Jamming the three days we were in Barcelona into one post. Here we go.
After receiving such a warm welcome from our cute Airbnb couple, I woke up (I’ve been the last to sleep and first to wake up, which means my body clearly values the few hours I do get and yet does not value the normal number of hours people should get) and walked to the kitchen.
Fresh air and sunlight flowed in through the balcony doors, creating what I would call a perfect morning. So I sat at the table with my laptop (not without Snapchatting, of course) and enjoyed the morning of solitude.
Then the adventure began. Of course, our first meal had to be tapas. Ravenous, we stuffed ourselves with Spanish omelettes, potatos bravas, mushrooms, and other yummy goodness.
During this meal, I also made an unfortunate realization that has made me rescind my earlier praise of Foursquare: its recent update has made the app essentially useless without WiFi. Details of any place are no longer saved for offline use. Not sure if this was an oversight or done purposefully, but the rest of the time in Barcelona was spent asking for directions—yeah, the old-fashioned way. Gasp, what is human interaction.
Anyway, as a result, we somehow walked right past our intended destination of Antoni Gaudi’s Casa Battlo and ended up heading toward the city center at Placa de Catalunya and then the Arc de Triomf.
With some time, we made a quick WiFi pitstop at Cappuccino, where we had disappointing croissants and average iced cappuccinos. But the fun really began when we made our way to the cooking class, where we got a tour of Mercat de Sant Josep, or La Boqueria, before making an actual four-course meal. Paella takes a crazy amount of time and effort to make well! But man, by the end of it, we felt stuffed but so, so satisfied. If you ever find yourself in a city known for great food, please consider taking a cooking or even baking class. You won’t regret it.
And as we immediately noticed, the group tends to be a lot friendlier than, say, that of a beer tour. We were the two youngest students in a class of middle-aged or elderly couples. #oldsouls
The next day, our “youthful” adventures continued with a bunch of cultural explorations, starting with Parc Guell, where I naturally took the opportunity to take selfies of myself atop the hills overlooking beautiful Barcelona. If we had known that this park would be great for hiking, I would have totally prepared better. Instead, my friend, whose feet were hurting, waited as I quickly made my way a little higher up to be pleasantly surprised at the views of the city. Another oversight: We didn’t know that Gaudi’s freakin’ magnum opus and burial place was Sagrada Família, so we—tired and hungry—decided to SKIP it to go to a popular tapas restaurant that didn’t even open for another 45 minutes by the time we got there. What a sad mistake. We also apparently didn’t order correctly because the tapas didn’t impress us nearly as much as the restaurant from the day before or as it did for the raving Foursquare reviewers. Research, folks. Important.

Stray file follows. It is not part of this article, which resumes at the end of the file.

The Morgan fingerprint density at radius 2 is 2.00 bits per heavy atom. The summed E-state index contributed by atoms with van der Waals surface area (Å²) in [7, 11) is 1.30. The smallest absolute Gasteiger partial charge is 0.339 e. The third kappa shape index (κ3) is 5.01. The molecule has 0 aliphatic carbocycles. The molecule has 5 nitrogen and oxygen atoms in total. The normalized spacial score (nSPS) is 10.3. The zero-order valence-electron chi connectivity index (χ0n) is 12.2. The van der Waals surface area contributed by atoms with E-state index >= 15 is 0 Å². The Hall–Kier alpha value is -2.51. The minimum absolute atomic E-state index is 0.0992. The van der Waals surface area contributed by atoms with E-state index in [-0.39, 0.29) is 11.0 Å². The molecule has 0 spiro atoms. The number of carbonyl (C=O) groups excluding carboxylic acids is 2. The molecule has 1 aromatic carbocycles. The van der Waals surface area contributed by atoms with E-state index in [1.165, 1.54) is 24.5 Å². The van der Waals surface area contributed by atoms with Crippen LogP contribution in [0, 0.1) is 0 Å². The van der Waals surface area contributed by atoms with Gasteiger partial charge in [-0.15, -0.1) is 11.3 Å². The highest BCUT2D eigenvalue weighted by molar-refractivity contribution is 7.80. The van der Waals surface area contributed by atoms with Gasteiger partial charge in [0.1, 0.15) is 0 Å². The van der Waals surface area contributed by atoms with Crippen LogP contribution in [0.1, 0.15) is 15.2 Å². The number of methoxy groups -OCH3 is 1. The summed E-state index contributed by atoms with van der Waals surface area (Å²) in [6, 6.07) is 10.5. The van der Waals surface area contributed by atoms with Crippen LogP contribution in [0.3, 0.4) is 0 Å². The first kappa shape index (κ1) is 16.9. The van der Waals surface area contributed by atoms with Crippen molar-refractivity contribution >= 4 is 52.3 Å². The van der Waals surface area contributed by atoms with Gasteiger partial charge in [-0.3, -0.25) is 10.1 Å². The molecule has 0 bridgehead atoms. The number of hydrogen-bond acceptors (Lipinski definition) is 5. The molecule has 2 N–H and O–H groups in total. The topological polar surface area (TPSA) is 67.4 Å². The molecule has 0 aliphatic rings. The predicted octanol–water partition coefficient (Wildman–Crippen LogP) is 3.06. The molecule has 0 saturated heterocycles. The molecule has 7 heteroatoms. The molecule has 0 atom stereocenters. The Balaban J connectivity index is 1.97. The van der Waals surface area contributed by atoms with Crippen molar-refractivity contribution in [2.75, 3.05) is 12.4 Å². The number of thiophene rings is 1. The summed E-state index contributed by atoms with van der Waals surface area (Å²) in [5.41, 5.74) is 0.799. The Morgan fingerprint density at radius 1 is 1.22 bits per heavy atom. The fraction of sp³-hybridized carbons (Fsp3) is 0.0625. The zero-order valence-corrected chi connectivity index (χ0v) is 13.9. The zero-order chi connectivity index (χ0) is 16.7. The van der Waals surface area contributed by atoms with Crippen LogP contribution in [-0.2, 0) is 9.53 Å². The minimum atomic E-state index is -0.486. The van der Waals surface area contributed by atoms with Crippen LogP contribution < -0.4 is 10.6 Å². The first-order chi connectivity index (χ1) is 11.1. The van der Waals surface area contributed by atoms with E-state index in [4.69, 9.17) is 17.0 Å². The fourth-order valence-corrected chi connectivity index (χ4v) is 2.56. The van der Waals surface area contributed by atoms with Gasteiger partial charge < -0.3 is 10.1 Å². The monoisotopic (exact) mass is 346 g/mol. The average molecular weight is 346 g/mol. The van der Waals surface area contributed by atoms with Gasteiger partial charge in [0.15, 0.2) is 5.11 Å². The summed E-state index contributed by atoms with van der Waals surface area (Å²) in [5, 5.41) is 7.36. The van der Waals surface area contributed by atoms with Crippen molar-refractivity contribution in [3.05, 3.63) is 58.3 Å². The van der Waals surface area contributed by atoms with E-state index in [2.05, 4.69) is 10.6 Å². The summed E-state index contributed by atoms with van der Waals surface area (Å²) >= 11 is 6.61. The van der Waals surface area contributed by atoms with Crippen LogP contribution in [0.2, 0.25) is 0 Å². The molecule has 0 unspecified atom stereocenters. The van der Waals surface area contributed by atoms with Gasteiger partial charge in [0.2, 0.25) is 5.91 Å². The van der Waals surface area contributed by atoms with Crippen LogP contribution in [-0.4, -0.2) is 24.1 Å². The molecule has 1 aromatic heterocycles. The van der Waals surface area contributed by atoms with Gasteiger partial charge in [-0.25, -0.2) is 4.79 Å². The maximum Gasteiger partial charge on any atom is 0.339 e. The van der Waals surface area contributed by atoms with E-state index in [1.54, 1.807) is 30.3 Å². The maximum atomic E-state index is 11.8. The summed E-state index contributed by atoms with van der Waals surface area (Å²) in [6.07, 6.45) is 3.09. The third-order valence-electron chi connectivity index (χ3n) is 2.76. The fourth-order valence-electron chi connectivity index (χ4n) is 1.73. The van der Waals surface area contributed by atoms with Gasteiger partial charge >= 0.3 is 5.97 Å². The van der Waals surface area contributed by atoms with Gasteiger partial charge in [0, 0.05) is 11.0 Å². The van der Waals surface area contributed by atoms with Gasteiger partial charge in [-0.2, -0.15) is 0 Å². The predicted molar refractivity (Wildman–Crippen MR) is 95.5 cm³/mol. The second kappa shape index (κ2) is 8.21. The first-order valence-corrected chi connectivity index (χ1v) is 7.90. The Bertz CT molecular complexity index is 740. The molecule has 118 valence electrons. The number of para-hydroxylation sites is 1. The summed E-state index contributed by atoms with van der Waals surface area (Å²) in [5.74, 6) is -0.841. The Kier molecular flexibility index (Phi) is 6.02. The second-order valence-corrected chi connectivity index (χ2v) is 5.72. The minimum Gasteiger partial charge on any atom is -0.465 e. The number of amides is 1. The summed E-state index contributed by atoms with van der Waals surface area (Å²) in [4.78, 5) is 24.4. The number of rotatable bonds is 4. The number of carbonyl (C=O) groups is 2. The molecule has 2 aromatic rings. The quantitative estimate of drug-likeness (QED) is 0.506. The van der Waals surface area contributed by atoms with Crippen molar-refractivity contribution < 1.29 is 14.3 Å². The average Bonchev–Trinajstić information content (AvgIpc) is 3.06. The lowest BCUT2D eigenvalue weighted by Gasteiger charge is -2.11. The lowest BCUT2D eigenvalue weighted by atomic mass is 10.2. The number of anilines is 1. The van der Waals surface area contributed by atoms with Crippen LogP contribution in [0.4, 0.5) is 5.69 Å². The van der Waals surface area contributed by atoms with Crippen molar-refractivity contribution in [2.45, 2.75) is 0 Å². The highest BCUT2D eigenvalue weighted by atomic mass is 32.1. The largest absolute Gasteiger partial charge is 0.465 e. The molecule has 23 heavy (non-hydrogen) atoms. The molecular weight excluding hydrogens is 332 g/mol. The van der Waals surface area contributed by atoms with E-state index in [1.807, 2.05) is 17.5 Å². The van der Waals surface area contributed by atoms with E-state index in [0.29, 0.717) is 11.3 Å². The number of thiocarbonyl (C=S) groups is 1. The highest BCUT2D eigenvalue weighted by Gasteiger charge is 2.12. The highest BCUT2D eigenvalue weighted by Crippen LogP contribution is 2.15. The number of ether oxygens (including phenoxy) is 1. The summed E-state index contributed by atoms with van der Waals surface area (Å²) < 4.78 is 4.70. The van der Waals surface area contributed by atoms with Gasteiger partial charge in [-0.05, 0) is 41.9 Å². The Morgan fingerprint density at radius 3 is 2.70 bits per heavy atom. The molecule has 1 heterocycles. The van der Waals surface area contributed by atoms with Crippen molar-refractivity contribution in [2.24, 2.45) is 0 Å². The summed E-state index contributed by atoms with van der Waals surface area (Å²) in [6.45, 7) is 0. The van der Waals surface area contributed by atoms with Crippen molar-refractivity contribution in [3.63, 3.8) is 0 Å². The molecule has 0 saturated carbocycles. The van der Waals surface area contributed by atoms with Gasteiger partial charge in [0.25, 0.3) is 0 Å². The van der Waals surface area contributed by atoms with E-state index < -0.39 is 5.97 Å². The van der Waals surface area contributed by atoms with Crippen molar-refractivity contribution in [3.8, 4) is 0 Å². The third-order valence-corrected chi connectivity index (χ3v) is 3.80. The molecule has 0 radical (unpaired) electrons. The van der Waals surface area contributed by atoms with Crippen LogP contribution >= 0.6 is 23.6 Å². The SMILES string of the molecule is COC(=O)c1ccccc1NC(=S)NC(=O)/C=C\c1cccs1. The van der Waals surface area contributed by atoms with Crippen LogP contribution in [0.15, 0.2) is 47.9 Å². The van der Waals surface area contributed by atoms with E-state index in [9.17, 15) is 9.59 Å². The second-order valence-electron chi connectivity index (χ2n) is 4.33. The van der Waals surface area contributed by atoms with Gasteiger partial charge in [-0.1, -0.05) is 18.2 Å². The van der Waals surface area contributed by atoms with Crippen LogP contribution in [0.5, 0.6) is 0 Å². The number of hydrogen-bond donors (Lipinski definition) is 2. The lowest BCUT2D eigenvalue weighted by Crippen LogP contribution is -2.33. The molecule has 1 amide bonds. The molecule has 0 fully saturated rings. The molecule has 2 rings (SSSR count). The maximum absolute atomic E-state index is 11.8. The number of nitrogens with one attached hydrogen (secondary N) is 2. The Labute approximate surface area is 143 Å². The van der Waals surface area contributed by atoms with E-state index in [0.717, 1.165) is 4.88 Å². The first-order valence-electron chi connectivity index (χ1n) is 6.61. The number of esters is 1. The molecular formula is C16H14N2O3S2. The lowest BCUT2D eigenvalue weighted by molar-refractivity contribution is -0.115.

At least this time we found Casa Battlo, another one of Gaudi’s works. If you ever find yourself in Barcelona, I would recommend paying the 21.50 euro entrance fee (I got away with the 18.5 euro student fee 😉 ). Each visitor is given a smartphone-size device and headphones to go on your own tour. The weird, confusing thing was that the device also featured augmented and virtual reality, which was cool—don’t get me wrong—but it also meant all of the cool furnishings on your device didn’t actually exist in the house. Yeah. What? Were we just looking at how cool this shell of a house could have been with more stuff? Not only that, but the house also reminded me of Disney. In fact, I even had the thought that Disney could build the same thing and even better (real furnishings, for example). Anyway, despite how unappealing I may be making this sound, the VR used is worth taking a look. Otherwise, the front exterior (the back, which you see on the tour, is nothing to rave about in comparison) seems to be the most recognizable and Instagram-worthy photo in this Disney-like, shell of a house that uses VR to make up for the lack of any real furnishings.
After resting back in the Airbnb, we headed out for dinner at a Japanese restaurant, because according to Foursquare, seafood and Asian food here in Barcelona is surprisingly popular and good.
Of course, we had to go and get dessert afterward. What better dessert than the city’s staple of churros with hot chocolate?
On our last day, we finally made our way to the beach before returning to a bakery that our cooking class chef told us had great pastries made by nuns. Who knew honey drizzled over toast with melted cheese would taste so amazing?
We made our way back to the Airbnb for a late checkout but what ended up being a way-too-early arrival at the airport, where we spent several hours waiting…and waiting. The D and E gates, by the way, are so sparse and boring. Soon enough, we found ourselves at the Marrakech airport.
And as I mentioned in the post I wrote the morning after, we certainly were in for a culture shock. But more on that later 😉